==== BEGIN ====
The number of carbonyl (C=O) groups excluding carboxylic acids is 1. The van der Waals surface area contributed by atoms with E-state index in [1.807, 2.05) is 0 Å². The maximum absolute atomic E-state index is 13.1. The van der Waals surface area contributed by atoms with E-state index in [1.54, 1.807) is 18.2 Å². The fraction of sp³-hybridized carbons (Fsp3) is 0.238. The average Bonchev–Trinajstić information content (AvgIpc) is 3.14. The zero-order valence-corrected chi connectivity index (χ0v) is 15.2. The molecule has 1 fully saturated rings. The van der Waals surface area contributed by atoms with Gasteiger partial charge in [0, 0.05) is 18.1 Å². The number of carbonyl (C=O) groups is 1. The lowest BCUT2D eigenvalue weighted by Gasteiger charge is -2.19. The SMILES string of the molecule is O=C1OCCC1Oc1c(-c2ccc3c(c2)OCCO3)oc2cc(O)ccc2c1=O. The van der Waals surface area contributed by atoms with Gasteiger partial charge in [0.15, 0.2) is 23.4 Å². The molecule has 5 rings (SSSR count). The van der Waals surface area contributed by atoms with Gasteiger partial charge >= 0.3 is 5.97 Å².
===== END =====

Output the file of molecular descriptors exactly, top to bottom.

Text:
The number of carbonyl (C=O) groups excluding carboxylic acids is 1. The van der Waals surface area contributed by atoms with E-state index in [1.807, 2.05) is 0 Å². The maximum absolute atomic E-state index is 13.1. The van der Waals surface area contributed by atoms with E-state index in [1.54, 1.807) is 18.2 Å². The fraction of sp³-hybridized carbons (Fsp3) is 0.238. The average Bonchev–Trinajstić information content (AvgIpc) is 3.14. The zero-order valence-corrected chi connectivity index (χ0v) is 15.2. The molecule has 1 fully saturated rings. The van der Waals surface area contributed by atoms with Gasteiger partial charge in [0, 0.05) is 18.1 Å². The number of carbonyl (C=O) groups is 1. The lowest BCUT2D eigenvalue weighted by Gasteiger charge is -2.19. The SMILES string of the molecule is O=C1OCCC1Oc1c(-c2ccc3c(c2)OCCO3)oc2cc(O)ccc2c1=O. The van der Waals surface area contributed by atoms with Gasteiger partial charge in [0.15, 0.2) is 23.4 Å². The molecule has 5 rings (SSSR count). The van der Waals surface area contributed by atoms with Gasteiger partial charge >= 0.3 is 5.97 Å².